DPatel304

Newbie: Please help me finalize what I need to buy for my 75 gallon system

9 posts in this topic

I have a 75 gallon fish tank, and want to create an indoor system.  Here are the list of parts I have so far:

 

I mainly want to confirm that the fish tank pump, siphon type, and grow bed are all good.  From what I understand, I need to cycle the entire tank every hour, so I could run this pump for ~12 minutes every hour to accomplish this.  The grow bed is small, but perhaps I could have 3 of them.  I'm not quite sure what my ratio of grow bed to fish tank should be, I've heard 1:1, but that sounds like a lot.  I'm not sure I have the space for more than 3 of the containers I listed.

 

Any other tips/suggestions would be very helpful.  As far as fish/plants are concerned, I'm looking for the easiest.

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from my understanding by what i have read, 1:1 ratio concern mainly for healthy plant growth, but if your grow bed is too small then you may need to add a filter for the solid fish waste since most people that uses media grow bed mainly uses it also for bio filter. just don't over feed your fish as that will produce way too much ammonia and nitrites which will kill your fish. i don't think having more fish can be bad, but having way too much plants may be bad for your plants if your fish + bio filter cant keep up with waste to No3 conversion.
i am now waiting also for my plant to grow, but doesn't seem to be so healthy, check it out maybe you can give me advice.

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Thanks for the response.  So, in addition to my 400GPH pump, I want to add a filter to the system?  I'm not sure how to properly filter the right amount, yet also make sure the plants are still properly fed.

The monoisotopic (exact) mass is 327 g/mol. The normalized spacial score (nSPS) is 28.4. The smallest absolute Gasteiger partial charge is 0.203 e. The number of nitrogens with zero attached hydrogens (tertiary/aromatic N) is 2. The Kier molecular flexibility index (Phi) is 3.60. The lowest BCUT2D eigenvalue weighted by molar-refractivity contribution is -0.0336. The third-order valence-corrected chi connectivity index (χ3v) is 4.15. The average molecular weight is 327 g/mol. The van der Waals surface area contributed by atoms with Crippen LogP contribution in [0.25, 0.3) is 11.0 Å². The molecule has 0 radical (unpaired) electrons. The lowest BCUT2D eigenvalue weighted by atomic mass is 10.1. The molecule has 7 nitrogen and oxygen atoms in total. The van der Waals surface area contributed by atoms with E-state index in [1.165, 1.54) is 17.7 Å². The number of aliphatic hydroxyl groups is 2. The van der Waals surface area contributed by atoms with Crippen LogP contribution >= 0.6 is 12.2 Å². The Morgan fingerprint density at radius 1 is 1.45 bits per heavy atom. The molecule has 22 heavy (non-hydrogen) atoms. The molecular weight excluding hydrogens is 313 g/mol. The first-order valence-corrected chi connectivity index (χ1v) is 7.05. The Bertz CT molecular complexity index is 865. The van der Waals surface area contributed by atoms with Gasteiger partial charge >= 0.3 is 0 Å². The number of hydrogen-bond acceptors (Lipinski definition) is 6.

I'd prefer to use the grow bed as a bio filter, but if that's not an option, I'm open to modifying the system.  Is it possible to get 'heavy feeder' plants that might require more intake and balance the system better despite my grow bed being small?

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Posted (edited)

Your pump is 400 liter per hour and your fish tank hold 300 liter, in my opinion if you have grow bed that hold 100 liter it is enough, since you cant posibbly drain all your fish tank water to fill your media grow bed. If you go 1:1, im quite sure your fish tank wont have enough water since for it to fill the media grow bed and drain back. 

im currently testing a DWC system, it now has almost 400 liter of water. If i feed them too much the water will be cloudy, that is 3 times a day for four day straight. But if i feed them 2 or once per day and alternate with duck weed, the water stays clear with the addition of a bio filter of course. So if you flow your solid fish waste directly into your grow bed, i dont think the filteration will be enough to keep the water clean and to keep the solid waste staying at the bottom and not sticking to your plant roots. I think you need to pay close  attention to your feeding intensity if you are going to have no extra filtration and only a 100 media grow bed that act as a bio filtration. I have read adding worms actually help break down the solid fish waste on the grow bed, maybe you can add those if you dont want to have extra filtration.

if you turn your pump for only 12 min per hour, how are you going to achieve 300 liter per hour water exchange? I have read quite a few people saying that the water exchange should happen at least two or three times per hour.